Mastering the Art of French Cooking | Julia Child
- Poulet Rôti [Roast Chicken], p. 240 - Artichauts au Naturel [Whole Boiled Artichokes], p. 424 - Beurre au Citron [Lemon Butter Sauce], p. 98
You can buy Julia Child's Mastering the Art of French Cooking which contains these recipes here.
Butter Count: +14 TB
Cost: $24.33 [~$9.11 per serving]
- Roast Chicken= $3.74 [4 servings] - Whole Boiled Artichokes= $17.99 [6 servings] - Lemon Butter Sauce= $2.60
I definitely have had the cooking bug since I received this cookbook last month, and I knew I had to get started at some point, so why not today? I decided to tackle the good ol’ classic roast chicken. The first recipe in the Poultry chapter of Mastering the Art of French Cooking. Now, I naively thought this would be a non-stressful first recipe. Well, that was until I read Julia Child’s words, and I quote, “You can always judge the quality of a cook or a restaurant by roast chicken.” The pressure was there but the show must go on as the pasture-raised chicken that I got from Blackland Farm & Cattle (Waco, TX) was already defrosting in the fridge.
My mother also helped complete the meal by making the tiny colorful roasted potatoes, homemade rolls, and delicious chocolate torte topped with raspberries.
I started with my first ever trussing of a chicken. It is oddly satisfying to sew together a chicken and a little disturbing. I could see why somebody would want to skip this step but Julia says to so who am I to say no? She states this step makes for a “neat and attractive appearance on the table.”
Look at that beautifully trussed chicken. I had to make a couple extra stitches since my needle was not long enough. I suppose I’ll need to invest in an actual trussing needle if I keep this up. Next, I just slathered some butter on the outside, placed a carrot and onion around the chicken, and placed it in the oven. The whole time this chicken was cooking, I was saying “this is one needy chicken,” and it was indeed one needy chicken. You first have to baste with a butter and oil mixture every 5 minutes for 15 minutes and then you’ll baste it every 8-10 minutes for about 2 hours. NEEDY, but I’d later tell you, WORTH IT. Julia knows what she’s talking about after all. Not like anybody was questioning her in the first place.
What an attractive chicken. I will say this though- do not skip making the sauce at the end of the recipe. I repeat, do NOT skip making the sauce. The sauce made the dish, and it’s literally just reduction of the juices from the chicken itself, butter, the carrot and onion from earlier, and chicken broth. It’s salty, it’s rich, and it’s wonderful. The key to perfecting this dish.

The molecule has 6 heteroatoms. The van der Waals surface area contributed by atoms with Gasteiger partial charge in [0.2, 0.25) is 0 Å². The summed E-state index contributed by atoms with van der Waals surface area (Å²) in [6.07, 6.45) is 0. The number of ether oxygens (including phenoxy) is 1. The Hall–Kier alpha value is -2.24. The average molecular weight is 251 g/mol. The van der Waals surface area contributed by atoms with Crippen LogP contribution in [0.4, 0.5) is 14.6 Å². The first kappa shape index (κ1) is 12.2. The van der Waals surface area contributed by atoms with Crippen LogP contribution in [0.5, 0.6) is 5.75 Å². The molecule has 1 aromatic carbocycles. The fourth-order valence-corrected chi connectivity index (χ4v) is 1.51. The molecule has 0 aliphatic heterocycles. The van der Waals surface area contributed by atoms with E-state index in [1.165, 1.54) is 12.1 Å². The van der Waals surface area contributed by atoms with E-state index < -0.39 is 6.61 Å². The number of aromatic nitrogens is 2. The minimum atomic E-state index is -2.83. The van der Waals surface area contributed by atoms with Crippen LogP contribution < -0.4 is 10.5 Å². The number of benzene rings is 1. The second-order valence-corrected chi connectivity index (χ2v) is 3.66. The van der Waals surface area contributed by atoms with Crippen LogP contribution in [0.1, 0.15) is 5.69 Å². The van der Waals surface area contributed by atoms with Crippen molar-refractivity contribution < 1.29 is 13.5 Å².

Next, I decided to make artichokes dipped in a lemon butter sauce. Before today, I had never cooked an artichoke. I had actually never even eaten an artichoke before. Well, besides spinach and artichoke dip. But does that count?
Artichokes are funny looking vegetables but simple to make. The hardest part is literally figuring out how to eat them. You have to put the leaf in your mouth, bite down, and scrape off its tender flesh between your teeth. Then, after the leaves are taken off, there’s the heart and the bottom which are pretty good eatin’. Julia says there’s something called the choke which is a “hairy growth” that is not supposed to be edible, but we could not find it? Oh well. I’d love to hear others’ experiences with eating artichokes for the first time! Back to cooking, you begin by breaking off the stem of the artichoke and cutting off the pointy tips of the leaves. Rub them down with lemon and place them in a bowl of water with vinegar to prevent browning. You place them in a pot of boiling water for ~40 minutes and BAM, done.
Next, make a sauce for the artichokes. Completely worth it. I hear hollandaise is really good on artichokes, but I decided not to overwhelm myself on the first day so I went with the lemon butter sauce- a lemon juice reduction with A LOT of butter. Julia mentions a few things this sauce would be good on, but I personally think it would be good on a lot of things- artichokes, meat, bread, potatoes, by itself (kidding, maybe…).
So, there you have it- my first three Julia Child recipes, and they did not disappoint. Delicious, buttery, and perfect. Just like a Julie Child recipe should be.
I’ll have to say, I’m pretty proud of myself and excited to continue on. I’ll leave you here with my mom’s chocolate torte. It was simply amazing- so chocolatey, so rich, and the perfect ending to a delicious French meal.
You can find these recipes and all the other Julia Child recipes I make in Mastering the Art of French Cooking
April 3, 2019 by Laura Bullock